There’s a truck driver shortage in America and it ain’t getting any better. We’ve written about the shortage since 2014, What to do About the truck Driver Shortage. We’ve asked Why Aren’t There More Women Truck Drivers, and we’ve wondered How the Millennial Generation Will Impact the Trucking Industry. However, we’ve never considered if under 21-year-old drivers could relieve some of the pressure, but the FMCSA (Federal Motor Carrier Safety Administration) did.
The FMCSA’s idea is to create a study comparing the safety records of 18 to 20-year old drivers to older drivers (21 to 24). The covered group would only include 18 to 20-year-old certified in MOS (roughly translated into our military’s version of a CDL license.) Currently, these drivers can legally operate heavy trucks within state boundaries. The FMCSA plans to allow the test group to drive interstate.
“The purpose of the Under 21 pilot program will be to determine whether persons under the age of 21 can safely operate CMVs in interstate commerce, and to enhance opportunities for persons with relevant military training to enter the CMV industry. While many intrastate CMV drivers are already in this age group, the Agency is not aware of any studies or published reports comparing their safety performance with that of drivers over 21, either interstate or intrastate.” — FMCSA under 21 test programs
Will it Work?
That’s the hundred-thousand-dollar question, isn’t it? Our gut tells us that military trained young drivers will pass the test in flying colors. Unfortunately, if the program eventually is opened to non-military drivers the facts are less positive.
In 2015, 2,333 teens in the United States ages 16–19 were killed and 235,845 were treated in emergency departments for injuries suffered in motor vehicle crashes. That means that six teens, ages 16–19, died every day from motor vehicle injuries.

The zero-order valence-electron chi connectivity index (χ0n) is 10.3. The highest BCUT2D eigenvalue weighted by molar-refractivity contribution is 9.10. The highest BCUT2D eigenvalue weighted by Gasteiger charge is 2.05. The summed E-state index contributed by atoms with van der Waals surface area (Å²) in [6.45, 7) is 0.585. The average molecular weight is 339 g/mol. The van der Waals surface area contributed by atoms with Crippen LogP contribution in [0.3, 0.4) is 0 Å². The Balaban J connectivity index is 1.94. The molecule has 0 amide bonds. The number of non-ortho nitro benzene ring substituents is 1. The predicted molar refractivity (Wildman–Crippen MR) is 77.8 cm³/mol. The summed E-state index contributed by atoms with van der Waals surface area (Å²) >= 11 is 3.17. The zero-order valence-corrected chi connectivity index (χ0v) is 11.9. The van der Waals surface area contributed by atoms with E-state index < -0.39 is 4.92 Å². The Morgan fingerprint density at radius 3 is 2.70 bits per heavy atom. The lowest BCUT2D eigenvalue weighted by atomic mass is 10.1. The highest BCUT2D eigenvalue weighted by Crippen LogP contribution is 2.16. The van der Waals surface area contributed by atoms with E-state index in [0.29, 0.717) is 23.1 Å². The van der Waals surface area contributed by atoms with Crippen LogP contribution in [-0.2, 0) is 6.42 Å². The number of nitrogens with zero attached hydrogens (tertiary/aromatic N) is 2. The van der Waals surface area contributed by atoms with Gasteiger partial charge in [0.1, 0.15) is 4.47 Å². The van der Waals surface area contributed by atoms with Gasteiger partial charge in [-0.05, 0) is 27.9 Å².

In 2013, young people ages 15-19 represented only 7% of the U.S. population. However, they accounted for 11% ($10 billion) of the total costs of motor vehicle injuries.” — CDC (Center for Disease Control and Prevention)
How it Will Work
The FMCSA has been working towards this test program for several years. “The agency says the plan is to have approximately 50 fleets participating in the program at a time who will hire a combined 200 current or former members of the armed forces or reserve and National Guard components between the ages of 18 and 20 annually. These carriers will also need a combined 200 under-21 intrastate drivers and 200 drivers between the ages of 21 and 24 as a control group to compare safety data during the program.” — FMCSA proposes plan for pilot program for under-21 truckers with military experience.
We Applaud the FMCSA
We support and applaud FMCSA’s effort to decrease the truck driver shortage, because we believe that military trained drivers, less than 21-years-old, will meet and beat the industry safety numbers. And we hope the overall safety figures for the general population of under 21-year-old drivers isn’t an indication of what to expect from professionally trained drivers regardless of age. Our belief is that trained working drivers, of any age, take their profession more seriously than casual drivers. We hope so. The trucking industry can use all the help recruiting drivers that it can get.